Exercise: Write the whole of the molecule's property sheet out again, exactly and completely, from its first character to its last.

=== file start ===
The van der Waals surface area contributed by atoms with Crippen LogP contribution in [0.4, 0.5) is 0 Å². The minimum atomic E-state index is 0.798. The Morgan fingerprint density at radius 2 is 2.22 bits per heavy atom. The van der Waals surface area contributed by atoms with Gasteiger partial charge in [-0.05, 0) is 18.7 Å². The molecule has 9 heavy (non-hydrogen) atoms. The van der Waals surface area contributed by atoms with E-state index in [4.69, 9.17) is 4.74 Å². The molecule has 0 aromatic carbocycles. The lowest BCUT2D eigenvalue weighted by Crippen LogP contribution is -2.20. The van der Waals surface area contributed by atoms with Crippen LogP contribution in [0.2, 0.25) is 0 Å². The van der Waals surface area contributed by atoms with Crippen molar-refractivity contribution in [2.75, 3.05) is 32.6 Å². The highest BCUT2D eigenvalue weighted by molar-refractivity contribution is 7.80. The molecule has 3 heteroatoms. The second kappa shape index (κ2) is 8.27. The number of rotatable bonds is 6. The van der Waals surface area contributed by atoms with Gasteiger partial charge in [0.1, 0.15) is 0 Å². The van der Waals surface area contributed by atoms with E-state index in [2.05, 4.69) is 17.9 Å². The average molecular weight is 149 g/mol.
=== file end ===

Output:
The van der Waals surface area contributed by atoms with Crippen LogP contribution in [0.4, 0.5) is 0 Å². The minimum atomic E-state index is 0.798. The Morgan fingerprint density at radius 2 is 2.22 bits per heavy atom. The van der Waals surface area contributed by atoms with Gasteiger partial charge in [-0.05, 0) is 18.7 Å². The molecule has 9 heavy (non-hydrogen) atoms. The van der Waals surface area contributed by atoms with E-state index in [4.69, 9.17) is 4.74 Å². The molecule has 0 aromatic carbocycles. The lowest BCUT2D eigenvalue weighted by Crippen LogP contribution is -2.20. The van der Waals surface area contributed by atoms with Crippen LogP contribution in [0.2, 0.25) is 0 Å². The van der Waals surface area contributed by atoms with Crippen molar-refractivity contribution in [2.75, 3.05) is 32.6 Å². The highest BCUT2D eigenvalue weighted by molar-refractivity contribution is 7.80. The molecule has 3 heteroatoms. The second kappa shape index (κ2) is 8.27. The number of rotatable bonds is 6. The van der Waals surface area contributed by atoms with Gasteiger partial charge in [0.1, 0.15) is 0 Å². The van der Waals surface area contributed by atoms with E-state index in [2.05, 4.69) is 17.9 Å². The average molecular weight is 149 g/mol.